Elon Musk, who was in the process of buying Twitter, announced Friday the deal is “temporarily on hold.” Hours later, he said he’s “still committed” to his $44 billion purchase.
“Twitter deal temporarily on hold pending details supporting calculation that spam/fake accounts do indeed represent less than 5% of users,” Musk tweeted, linking to a Reuters article from last week detailing Twitter’s disclosure on spam accounts.
It wasn’t immediately clear how the metric affected Musk’s decision to buy the the company.
Hours later, Musk added:
Musk’s confusing announcement is likely related to financing, Angelo Carusone, president of Media Matters for America, said. Musk, who also runs Tesla, used Tesla shares as collateral to secure loans for the Twitter purchase. But Tesla’s share price has been battered along with other tech stocks in recent weeks.
“If Tesla stock keeps falling, he may not even have enough shares left to guarantee the loans,” Carusone tweeted Friday.
“So, no, I don’t think this about bots. This is about @elonmusk’s ideology getting ahead of his obligations to Tesla shareholders and his erratic behavior tanking Tesla value,” Carusone wrote in a subsequent tweet.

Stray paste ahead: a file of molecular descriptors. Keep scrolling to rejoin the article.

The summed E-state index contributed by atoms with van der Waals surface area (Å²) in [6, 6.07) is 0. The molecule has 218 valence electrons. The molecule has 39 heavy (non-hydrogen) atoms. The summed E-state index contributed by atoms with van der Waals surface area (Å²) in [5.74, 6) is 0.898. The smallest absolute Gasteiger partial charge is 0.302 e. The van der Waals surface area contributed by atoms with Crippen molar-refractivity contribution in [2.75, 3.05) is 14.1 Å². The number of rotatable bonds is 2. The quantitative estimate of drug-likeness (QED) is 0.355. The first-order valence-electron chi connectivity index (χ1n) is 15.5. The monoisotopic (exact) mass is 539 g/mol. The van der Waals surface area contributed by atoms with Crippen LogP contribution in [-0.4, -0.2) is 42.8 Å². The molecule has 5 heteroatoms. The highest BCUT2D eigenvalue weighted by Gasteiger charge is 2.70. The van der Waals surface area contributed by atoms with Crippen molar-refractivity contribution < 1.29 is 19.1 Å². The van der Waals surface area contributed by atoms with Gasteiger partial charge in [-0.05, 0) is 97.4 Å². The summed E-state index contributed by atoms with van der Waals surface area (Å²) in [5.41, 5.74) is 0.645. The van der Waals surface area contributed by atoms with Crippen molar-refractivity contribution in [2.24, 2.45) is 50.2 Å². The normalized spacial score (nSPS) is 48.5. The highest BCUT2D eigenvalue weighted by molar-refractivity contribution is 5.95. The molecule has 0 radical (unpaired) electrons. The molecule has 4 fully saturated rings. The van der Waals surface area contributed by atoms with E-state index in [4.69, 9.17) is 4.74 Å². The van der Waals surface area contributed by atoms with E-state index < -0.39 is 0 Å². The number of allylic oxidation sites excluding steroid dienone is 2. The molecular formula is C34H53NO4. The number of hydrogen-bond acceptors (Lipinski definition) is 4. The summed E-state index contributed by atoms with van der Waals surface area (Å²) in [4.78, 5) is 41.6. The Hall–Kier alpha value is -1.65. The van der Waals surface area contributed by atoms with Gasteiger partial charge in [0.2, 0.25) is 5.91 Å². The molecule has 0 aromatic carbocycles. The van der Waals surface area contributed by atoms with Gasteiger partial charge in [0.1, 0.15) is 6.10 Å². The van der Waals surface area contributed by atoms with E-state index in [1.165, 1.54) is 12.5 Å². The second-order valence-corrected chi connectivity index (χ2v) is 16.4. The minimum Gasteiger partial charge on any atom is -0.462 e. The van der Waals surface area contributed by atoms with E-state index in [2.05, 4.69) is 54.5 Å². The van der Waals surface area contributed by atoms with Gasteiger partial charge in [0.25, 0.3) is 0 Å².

New York Times tech columnist Kara Swisher characterized Musk’s comments about spam accounts as a pretext to walk away, ducking a $1 billion breakup fee, and then “come back at a lower price.”
“Ironically someone like him could really improve Twitter as a private company but he could not resist performative hand waving on all manner of subjects,” Swisher said in a separate tweet. “He should have hushed and just paid the breakup fee, bought more shares on plunge and waited. But chaos it will be!”
Musk reached a deal with Twitter’s board last month to buy the social media giant for $44 billion, saying he had secured enough funding to do so. The deal includes a $1 billion termination fee, which Musk would have to pay if he walked away, according to Bloomberg.
The company itself is also going through changes ahead of the deal. Periscope co-founder Kayvon Beykpour announced his departure on Thursday, saying Twitter CEO Parag Agrawal asked him to resign.
“Parag asked me to leave after letting me know that he wants to take the team in a different direction,” Beykpour tweeted.
Bruce Falck, Twitter’s product lead, also left the company on Thursday.
Musk’s announcements follow a series of statements he made this week about the platform, including his intention to restore former President Donald Trump’s account.
“I would reverse the permanent ban,” Musk told a Financial Times event on Tuesday. “I don’t own Twitter yet. So this is not like a thing that will definitely happen, because what if I don’t own Twitter?”
This article has been updated with Musk saying he’s still committed to the deal.